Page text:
Slowly, the documentary began to take shape. Syjuco knew though that in order to make the documentary they wanted, they would have to work with professionals in the filmmaking process, particularly editing, and that meant needing serious money. What started out as guerrilla filmmaking would eventually require a hefty investment from funding agencies. They learned the process from documentarian Diaz and began writing proposals and applying for grants.
“As first time filmmakers, we got shot down left and right,” Syjuco says. “We were constantly discouraged. But whenever we felt that way we just thought of Paco, how he was spending 10, 12, 15 years in prison, wrongfully convicted. So we kept at it. We kept developing the treatment and the narrative and our footage was getting better and better. Until eventually, we got our first grant, from the Jerome Foundation.” After this, more agencies started paying attention and soon, they received funding from the likes of Sundance, the BBC, Tribeca and PBS.
The film’s logistical requirements necessitated shooting in three continents: Manila and Cebu in the Philippines; New York and San Francisco (where Paco’s sister Mimi Larrañaga is based) in the US; and London (where the offices of Amnesty International and Fair Trials International are located), Madrid and Barcelona in Spain in Europe. Syjuco reveals that the cost of the whole film is somewhere around P500,000.
“You have to consider though that the film was made over a span of seven years. Most of that budget went to editing, because the best editors command such high fees. It’s really a skill and an underrated craft.”
Sparking the Discussion
Give Up Tomorrow premiered at the Tribeca Film Festival in New York in April 2011, where it won the Audience Award and a Special Jury Mention for Best New Documentary Director. From there, the film has been screened in more than 50 film festivals around the world and has won numerous citations and awards, including Best Documentary at the Anchorage International Film Festival and Audience Awards from the Sheffield Doc/Fest in the UK, Antenna International Film Festival in Sydney, Australia, and the Valencia Human Rights Festival and San Sebastian Human Rights Festival, both in Spain. In the Philippines, the documentary was first screened at the Cinemalaya Film Festival in July 2012. It has since received a commercial run in theaters such as the Ayala Malls, Robinsons Galleria and Gateway Cinema, something rare for a documentary and even rarer for a non-Hollywood production.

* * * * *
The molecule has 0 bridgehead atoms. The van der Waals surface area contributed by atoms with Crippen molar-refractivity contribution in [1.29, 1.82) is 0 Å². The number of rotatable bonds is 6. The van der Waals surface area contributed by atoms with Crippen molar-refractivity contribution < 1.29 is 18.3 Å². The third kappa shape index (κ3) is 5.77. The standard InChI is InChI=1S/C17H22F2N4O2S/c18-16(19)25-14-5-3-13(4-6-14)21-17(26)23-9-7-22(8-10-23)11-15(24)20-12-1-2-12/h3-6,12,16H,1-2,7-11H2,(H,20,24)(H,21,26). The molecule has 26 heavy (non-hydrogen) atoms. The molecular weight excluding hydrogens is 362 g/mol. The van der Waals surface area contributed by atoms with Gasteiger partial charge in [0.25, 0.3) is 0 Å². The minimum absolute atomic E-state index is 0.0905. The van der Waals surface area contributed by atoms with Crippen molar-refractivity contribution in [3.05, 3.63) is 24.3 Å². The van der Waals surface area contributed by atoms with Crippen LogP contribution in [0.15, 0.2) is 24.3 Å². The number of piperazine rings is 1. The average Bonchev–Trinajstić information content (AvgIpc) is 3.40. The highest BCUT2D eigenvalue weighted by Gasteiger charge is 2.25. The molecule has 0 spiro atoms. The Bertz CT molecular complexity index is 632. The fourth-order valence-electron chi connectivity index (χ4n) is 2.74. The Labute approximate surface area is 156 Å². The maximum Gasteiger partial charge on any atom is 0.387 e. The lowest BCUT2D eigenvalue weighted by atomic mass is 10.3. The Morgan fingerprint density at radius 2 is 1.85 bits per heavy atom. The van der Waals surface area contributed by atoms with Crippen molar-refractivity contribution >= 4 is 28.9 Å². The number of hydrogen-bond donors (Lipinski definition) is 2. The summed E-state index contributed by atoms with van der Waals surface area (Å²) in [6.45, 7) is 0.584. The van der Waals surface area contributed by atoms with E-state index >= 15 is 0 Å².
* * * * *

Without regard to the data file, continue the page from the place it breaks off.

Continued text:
|Filmmakers Marty Syjuco (left) and Michael Collins (right) with Robert De Niro at the Tribeca Film Festival (photo courtesy of Marty Syjuco)|
“I’m not an activist,” Syjuco says. “I don’t have the skills or experience to go out and campaign. But this film isn’t just about Paco, it’s about all of us and our very broken justice system. I’m hoping that through this documentary, by experiencing the story of Paco, we’ll realize that there are many other Pacos out there. What about the guy off the street, the cigarette vendor who was also framed and not given a fair trial, not given due process and who doesn’t have the means to a proper lawyer or legal team, but just thrown and rotting away in jail? I’m hoping that this film will raise those questions and spark that discussion.”
At the same time, Syjuco also believes that Paco was used as an example by the powers-that-be to demonstrate how “justice” can and should be meted out to the rich and the privileged. He says that while it is true that we live in a country where the rich have gotten away with murder, it’s no reason to punish the truly innocent.
“[Paco] paid for the sins of so many before him,” he says. “I hope Filipinos will do something, whether it’s for Paco and the co-accused, for the justice system, and for all of us.”
“I also know that this isn’t an overnight thing,” he adds. “It’s going to take time.”
This story originally appeared in the December 2012 issue of Lifestyle Asia magazine
This story originally appeared in the December 2012 issue of Lifestyle Asia magazine